Interview with a Physio Therapist: A Biophysical Perspective on Backpacking Footwear
Aug 13, 2019 at 11:55 am #3605866Emylene VanderVeldenBPL Member
Companion forum thread to: Interview with a Physio Therapist: A Biophysical Perspective on Backpacking Footwear
My interview with a physio-therapist, as well as my personal history with foot injuries, is making me think more carefully about backpacking footwear.Aug 13, 2019 at 1:10 pm #3605877Greg MihalikSpectator
The backstory –
“My reasoning on my footwear is pretty simple, I have nerve damage and without a full support boot I lose the ability to hike long distances due to nerve pain.”Aug 13, 2019 at 3:58 pm #3605905jscottBPL Member
@bookLocale: Northern California
I was born with a club foot and corrective surgery played havoc with my foot anatomy. “Normal” footwear doesn’t work for me either. I would guess there are lots of folks whose feet aren’t anatomically optimal and that require something other than ultra light footwear.Aug 13, 2019 at 6:09 pm #3605940Geoff CaplanBPL Member
@geoffcaplanLocale: Lake District, Cumbria
Refreshing to see sensible and balanced advice on footwear. Far too many people seem to become partisan on one side or the other of the lightweight/full-support debate.
It clearly depends on you (your injuries, weight, level of transitioning, financial priorities etc), and on the project (the terrain, temperature and distance). In the end it’s a personal choice.
If you have the opportunity, please do a follow-up and ask Liz for her advice on ankle stability training and foot-strength training. These are fast developing fields and it would be interesting to hear her informed views.Aug 20, 2019 at 9:52 am #3606836Emylene VanderVeldenBPL Member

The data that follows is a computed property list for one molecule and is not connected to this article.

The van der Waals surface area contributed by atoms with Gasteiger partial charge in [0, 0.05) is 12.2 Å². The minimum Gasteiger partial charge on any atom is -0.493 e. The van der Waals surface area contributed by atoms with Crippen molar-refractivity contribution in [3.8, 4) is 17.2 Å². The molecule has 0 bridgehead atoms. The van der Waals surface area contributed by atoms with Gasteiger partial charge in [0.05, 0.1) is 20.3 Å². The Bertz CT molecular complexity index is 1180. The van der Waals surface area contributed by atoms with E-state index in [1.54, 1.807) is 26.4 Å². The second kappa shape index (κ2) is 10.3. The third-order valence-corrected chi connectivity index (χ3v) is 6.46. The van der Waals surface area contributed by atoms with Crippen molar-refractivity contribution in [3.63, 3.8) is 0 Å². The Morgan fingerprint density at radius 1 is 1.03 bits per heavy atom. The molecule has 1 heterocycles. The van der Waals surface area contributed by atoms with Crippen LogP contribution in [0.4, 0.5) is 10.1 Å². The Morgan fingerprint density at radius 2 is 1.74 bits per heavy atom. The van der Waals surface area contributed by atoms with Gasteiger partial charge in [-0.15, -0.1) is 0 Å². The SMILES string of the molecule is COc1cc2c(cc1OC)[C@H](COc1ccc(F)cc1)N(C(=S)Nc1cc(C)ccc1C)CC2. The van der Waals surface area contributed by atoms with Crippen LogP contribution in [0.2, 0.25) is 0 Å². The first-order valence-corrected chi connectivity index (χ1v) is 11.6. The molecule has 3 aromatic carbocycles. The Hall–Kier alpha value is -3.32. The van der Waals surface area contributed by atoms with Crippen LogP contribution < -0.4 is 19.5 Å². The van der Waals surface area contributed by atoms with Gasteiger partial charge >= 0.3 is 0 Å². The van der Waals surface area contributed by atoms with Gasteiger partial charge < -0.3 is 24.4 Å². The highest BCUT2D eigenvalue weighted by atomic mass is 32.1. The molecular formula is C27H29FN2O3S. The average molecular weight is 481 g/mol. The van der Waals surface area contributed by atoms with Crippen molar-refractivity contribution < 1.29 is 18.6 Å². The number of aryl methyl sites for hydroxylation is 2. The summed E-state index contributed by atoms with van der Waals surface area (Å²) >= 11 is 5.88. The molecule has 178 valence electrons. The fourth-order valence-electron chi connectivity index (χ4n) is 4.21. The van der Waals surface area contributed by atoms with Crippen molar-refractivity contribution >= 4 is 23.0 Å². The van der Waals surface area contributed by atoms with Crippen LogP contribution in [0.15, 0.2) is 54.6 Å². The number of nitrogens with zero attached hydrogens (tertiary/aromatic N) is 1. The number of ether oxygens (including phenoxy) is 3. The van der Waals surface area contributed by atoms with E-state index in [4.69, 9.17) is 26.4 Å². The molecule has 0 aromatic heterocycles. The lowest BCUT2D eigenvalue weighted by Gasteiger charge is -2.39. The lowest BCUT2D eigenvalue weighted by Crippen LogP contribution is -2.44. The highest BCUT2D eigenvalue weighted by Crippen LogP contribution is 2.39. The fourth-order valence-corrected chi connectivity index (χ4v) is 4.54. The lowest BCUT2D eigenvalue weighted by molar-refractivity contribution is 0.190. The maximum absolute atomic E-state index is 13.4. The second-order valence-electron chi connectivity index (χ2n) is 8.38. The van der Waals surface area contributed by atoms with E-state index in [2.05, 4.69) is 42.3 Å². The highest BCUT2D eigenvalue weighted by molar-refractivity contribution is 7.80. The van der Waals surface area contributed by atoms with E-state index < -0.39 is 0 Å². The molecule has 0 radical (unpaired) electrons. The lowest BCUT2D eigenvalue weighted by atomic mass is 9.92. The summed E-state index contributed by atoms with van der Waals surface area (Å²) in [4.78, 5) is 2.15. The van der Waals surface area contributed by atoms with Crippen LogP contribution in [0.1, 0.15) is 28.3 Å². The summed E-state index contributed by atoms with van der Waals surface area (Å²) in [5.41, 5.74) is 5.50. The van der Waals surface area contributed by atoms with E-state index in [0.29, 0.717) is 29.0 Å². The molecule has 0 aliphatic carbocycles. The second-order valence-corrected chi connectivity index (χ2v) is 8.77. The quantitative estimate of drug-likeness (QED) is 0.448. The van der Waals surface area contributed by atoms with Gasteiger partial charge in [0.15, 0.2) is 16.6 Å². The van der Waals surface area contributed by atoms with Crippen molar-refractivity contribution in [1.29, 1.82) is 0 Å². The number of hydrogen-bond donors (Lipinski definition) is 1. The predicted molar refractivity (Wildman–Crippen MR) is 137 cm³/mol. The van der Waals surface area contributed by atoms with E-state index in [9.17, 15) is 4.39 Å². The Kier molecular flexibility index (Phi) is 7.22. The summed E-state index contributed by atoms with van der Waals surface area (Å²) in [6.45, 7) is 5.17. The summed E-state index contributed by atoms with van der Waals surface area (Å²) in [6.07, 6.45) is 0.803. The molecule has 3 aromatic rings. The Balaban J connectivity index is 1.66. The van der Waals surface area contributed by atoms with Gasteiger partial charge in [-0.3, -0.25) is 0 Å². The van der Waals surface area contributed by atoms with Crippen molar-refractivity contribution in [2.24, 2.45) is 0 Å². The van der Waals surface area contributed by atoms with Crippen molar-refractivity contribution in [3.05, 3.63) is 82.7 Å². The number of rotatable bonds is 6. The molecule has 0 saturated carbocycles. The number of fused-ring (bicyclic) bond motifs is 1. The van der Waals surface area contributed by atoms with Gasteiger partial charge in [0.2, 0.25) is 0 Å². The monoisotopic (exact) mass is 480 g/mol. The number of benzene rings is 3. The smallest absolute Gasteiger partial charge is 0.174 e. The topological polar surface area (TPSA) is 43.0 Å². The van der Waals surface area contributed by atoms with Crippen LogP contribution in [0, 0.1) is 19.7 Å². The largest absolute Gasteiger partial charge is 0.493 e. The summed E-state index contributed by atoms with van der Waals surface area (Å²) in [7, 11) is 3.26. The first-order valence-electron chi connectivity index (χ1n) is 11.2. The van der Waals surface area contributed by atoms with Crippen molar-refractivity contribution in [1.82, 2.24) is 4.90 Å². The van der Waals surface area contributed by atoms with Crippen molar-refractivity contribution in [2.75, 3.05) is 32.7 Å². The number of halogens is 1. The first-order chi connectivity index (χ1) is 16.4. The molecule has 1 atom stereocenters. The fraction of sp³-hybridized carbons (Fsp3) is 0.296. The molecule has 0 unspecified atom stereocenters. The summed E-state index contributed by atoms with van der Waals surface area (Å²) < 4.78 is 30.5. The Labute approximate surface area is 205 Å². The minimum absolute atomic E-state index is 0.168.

Thanks all, after years of personal experiments I thought it was time to do some research and get better answers than one size fits all shoe 😉.Aug 23, 2019 at 5:03 am #3607256Rex SandersBPL Member
According to my mom, I was born “knock-kneed and bow legged,” required hip-to-toe casts as an infant, developed flat feet in grade school, chondromalacia patella in my 20s, plantar fascitis in my 30s, and still walk/waddle like a duck. I’ve worn various kinds of orthotics since childhood and hiked in everything from zoris to monstrous leather waffle-stompers.
Now my feet and legs are the least of my problems for hiking up to 25 mile days while carrying a pack weighing up to 35 pounds.
Basic advice: keep trying different footwear, socks, supports, trekking poles, exercises, hiking techniques — and “experts” — until you find a combination that works for you. Don’t give up and accept pain, blisters, or other limits.
And expect your feet to change.
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